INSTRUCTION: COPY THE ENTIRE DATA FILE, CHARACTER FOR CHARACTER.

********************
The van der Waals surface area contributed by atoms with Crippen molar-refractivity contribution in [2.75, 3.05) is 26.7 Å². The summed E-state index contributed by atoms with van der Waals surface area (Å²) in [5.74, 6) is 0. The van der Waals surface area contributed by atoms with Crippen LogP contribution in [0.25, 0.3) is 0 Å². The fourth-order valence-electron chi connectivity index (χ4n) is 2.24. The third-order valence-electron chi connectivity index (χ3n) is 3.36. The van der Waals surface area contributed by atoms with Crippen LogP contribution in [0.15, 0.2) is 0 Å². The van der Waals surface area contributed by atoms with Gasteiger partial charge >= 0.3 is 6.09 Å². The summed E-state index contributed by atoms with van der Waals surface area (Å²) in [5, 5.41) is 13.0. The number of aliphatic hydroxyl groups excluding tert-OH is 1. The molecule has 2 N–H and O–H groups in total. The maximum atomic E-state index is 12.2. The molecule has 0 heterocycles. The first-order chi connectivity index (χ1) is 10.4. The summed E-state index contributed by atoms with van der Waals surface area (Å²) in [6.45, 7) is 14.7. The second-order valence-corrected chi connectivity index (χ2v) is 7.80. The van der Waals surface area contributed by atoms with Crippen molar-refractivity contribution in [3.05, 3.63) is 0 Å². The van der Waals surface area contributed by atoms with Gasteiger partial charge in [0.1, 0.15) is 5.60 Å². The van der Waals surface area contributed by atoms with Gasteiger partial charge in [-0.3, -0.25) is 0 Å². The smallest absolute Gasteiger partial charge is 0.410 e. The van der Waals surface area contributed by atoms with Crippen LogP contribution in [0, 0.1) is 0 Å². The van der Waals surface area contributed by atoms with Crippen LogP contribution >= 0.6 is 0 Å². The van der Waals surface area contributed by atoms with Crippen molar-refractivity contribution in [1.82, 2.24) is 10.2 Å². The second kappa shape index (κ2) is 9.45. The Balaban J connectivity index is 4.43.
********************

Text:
The van der Waals surface area contributed by atoms with Crippen molar-refractivity contribution in [2.75, 3.05) is 26.7 Å². The summed E-state index contributed by atoms with van der Waals surface area (Å²) in [5.74, 6) is 0. The van der Waals surface area contributed by atoms with Crippen LogP contribution in [0.25, 0.3) is 0 Å². The fourth-order valence-electron chi connectivity index (χ4n) is 2.24. The third-order valence-electron chi connectivity index (χ3n) is 3.36. The van der Waals surface area contributed by atoms with Crippen LogP contribution in [0.15, 0.2) is 0 Å². The van der Waals surface area contributed by atoms with Gasteiger partial charge >= 0.3 is 6.09 Å². The summed E-state index contributed by atoms with van der Waals surface area (Å²) in [5, 5.41) is 13.0. The number of aliphatic hydroxyl groups excluding tert-OH is 1. The molecule has 2 N–H and O–H groups in total. The maximum atomic E-state index is 12.2. The molecule has 0 heterocycles. The first-order chi connectivity index (χ1) is 10.4. The summed E-state index contributed by atoms with van der Waals surface area (Å²) in [6.45, 7) is 14.7. The second-order valence-corrected chi connectivity index (χ2v) is 7.80. The van der Waals surface area contributed by atoms with Crippen molar-refractivity contribution in [3.05, 3.63) is 0 Å². The van der Waals surface area contributed by atoms with Gasteiger partial charge in [0.1, 0.15) is 5.60 Å². The van der Waals surface area contributed by atoms with Gasteiger partial charge in [-0.3, -0.25) is 0 Å². The smallest absolute Gasteiger partial charge is 0.410 e. The van der Waals surface area contributed by atoms with Crippen LogP contribution in [0, 0.1) is 0 Å². The van der Waals surface area contributed by atoms with Crippen LogP contribution >= 0.6 is 0 Å². The van der Waals surface area contributed by atoms with Crippen molar-refractivity contribution in [1.82, 2.24) is 10.2 Å². The second kappa shape index (κ2) is 9.45. The Balaban J connectivity index is 4.43.